Sir Keir Starmer has tabled £28 billion plans to set up a publicly-owned energy company if he becomes the next prime minister.

The UK Labour leader has insisted his blueprint could save billions in energy bill, kickstart am overhaul of how people heat their homes and boost the amount of clean energy produced across the UK.

What is Labour pledging on energy?

Labour has committed to setting up a publicly-owned energy company if it forms the next UK government after this year’s general election.

GB Energy would be based in Scotland and would have a range of focuses including harnessing investment in green technologies, help scale up the production of renewable energy and community energy projects.

What will be the benefits for Scotland?

Labour claims that if it wins the next election and rolls out the plan as intended, GB Energy and the party’s wider energy policy could save households across the UK up to £93 billion over the rest of this decade”, on energy bills, including £8.4 billion for Scottish households.

The party claims that 8GW of renewable energy could be generated in Scotland by 2030 and tally up 50,000 jobs in clean energy and an additional 17,000 positions upgrading homes for the likes of construction workers, plumbers and installers.

Read more: Labour's energy plans could save Scots £8.4bn on fuel bills by 2030

It has been claimed the proposals could pave the way for upgrades to 1.4 million homes in Scotland.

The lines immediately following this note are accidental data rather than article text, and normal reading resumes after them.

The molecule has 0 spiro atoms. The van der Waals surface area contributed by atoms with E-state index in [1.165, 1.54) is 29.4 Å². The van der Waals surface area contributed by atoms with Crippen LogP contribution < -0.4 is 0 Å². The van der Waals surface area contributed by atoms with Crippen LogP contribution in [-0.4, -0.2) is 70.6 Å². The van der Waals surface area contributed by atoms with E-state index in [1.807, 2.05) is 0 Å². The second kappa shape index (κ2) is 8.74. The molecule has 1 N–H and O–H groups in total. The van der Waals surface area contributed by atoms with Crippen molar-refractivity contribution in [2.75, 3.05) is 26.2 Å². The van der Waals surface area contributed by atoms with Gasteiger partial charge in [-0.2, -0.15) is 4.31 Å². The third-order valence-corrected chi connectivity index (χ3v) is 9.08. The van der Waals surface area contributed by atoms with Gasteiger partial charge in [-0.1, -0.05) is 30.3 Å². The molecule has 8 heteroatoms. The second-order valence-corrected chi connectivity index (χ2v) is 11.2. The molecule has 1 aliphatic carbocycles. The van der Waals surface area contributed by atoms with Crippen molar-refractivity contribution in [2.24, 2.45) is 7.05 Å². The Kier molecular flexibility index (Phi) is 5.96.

Labour has also pledged a £1 billion industrial decarbonisation strategy for Grangemouth, which the party claims will protect thousands of jobs and create many more in carbon capture and hydrogen technologies.

What is Scotland's record on green jobs?

Labour is attempting to put right criticism the Scottish Government has faced over failures to scale up green jobs.

In 2010, SNP ministers pledged to create 130,000 green jobs by 2020 – but figures from the Office of National Statistics (ONS) revealed that in 2020, there were only 21,700 clean jobs in Scotland.

Read more: SNP urge Labour to boost capital spend as ministers brace for cuts

A big part of the narrative around Labour’s energy plans is ensuring that Scotland keeps hold of its energy wealth.

Are there concerns Labour's £28bn green investment might be scaled back?

Since revealing the full plans, Labour has appeared cautious on actually rolling them out as intended.

The £28 billon of investment, which is actually only £20 billion of extra investment as the Conservatives have earmarked £8 billion of funds, would potentially break Labour’s own fiscal rules for debt to fall as a percentage of GDP as the party attempts to position itself as being trusted on the economy.

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Initially, Labour shadow chancellor Rachel Reeves said £28bn of capital investment would be allocated for each year of this decade, with much of that coming from borrowing.

That was tweaked in June 2023, with Ms Reeves saying the poor economic picture and the soaring cost of borrowing, meant it would be ramped up to £28 billion per year at some point in the second half of the next parliament.

And now Sir Keir raised doubts the policy will even make it to polling day. Aft being asked if the £28 billion was a pledge or a “gold-plated ambition”, he said: “It’s a confident ambition.”